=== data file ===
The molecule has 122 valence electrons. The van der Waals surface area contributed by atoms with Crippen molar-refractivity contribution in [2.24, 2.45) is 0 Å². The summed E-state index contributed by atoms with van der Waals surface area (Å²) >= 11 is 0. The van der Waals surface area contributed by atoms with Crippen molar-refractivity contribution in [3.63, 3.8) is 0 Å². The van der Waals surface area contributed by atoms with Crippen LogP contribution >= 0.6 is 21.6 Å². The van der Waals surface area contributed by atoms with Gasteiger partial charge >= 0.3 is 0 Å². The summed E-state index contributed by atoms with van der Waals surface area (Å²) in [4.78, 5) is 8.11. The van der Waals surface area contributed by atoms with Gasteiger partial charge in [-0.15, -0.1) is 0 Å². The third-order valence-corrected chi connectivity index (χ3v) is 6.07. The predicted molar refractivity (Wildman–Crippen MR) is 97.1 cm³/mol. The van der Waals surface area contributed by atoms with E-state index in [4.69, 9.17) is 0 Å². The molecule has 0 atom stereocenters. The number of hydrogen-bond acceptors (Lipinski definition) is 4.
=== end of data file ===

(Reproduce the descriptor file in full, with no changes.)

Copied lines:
The molecule has 122 valence electrons. The van der Waals surface area contributed by atoms with Crippen molar-refractivity contribution in [2.24, 2.45) is 0 Å². The summed E-state index contributed by atoms with van der Waals surface area (Å²) >= 11 is 0. The van der Waals surface area contributed by atoms with Crippen molar-refractivity contribution in [3.63, 3.8) is 0 Å². The van der Waals surface area contributed by atoms with Crippen LogP contribution >= 0.6 is 21.6 Å². The van der Waals surface area contributed by atoms with Gasteiger partial charge >= 0.3 is 0 Å². The summed E-state index contributed by atoms with van der Waals surface area (Å²) in [4.78, 5) is 8.11. The van der Waals surface area contributed by atoms with Gasteiger partial charge in [-0.15, -0.1) is 0 Å². The third-order valence-corrected chi connectivity index (χ3v) is 6.07. The predicted molar refractivity (Wildman–Crippen MR) is 97.1 cm³/mol. The van der Waals surface area contributed by atoms with E-state index in [4.69, 9.17) is 0 Å². The molecule has 0 atom stereocenters. The number of hydrogen-bond acceptors (Lipinski definition) is 4.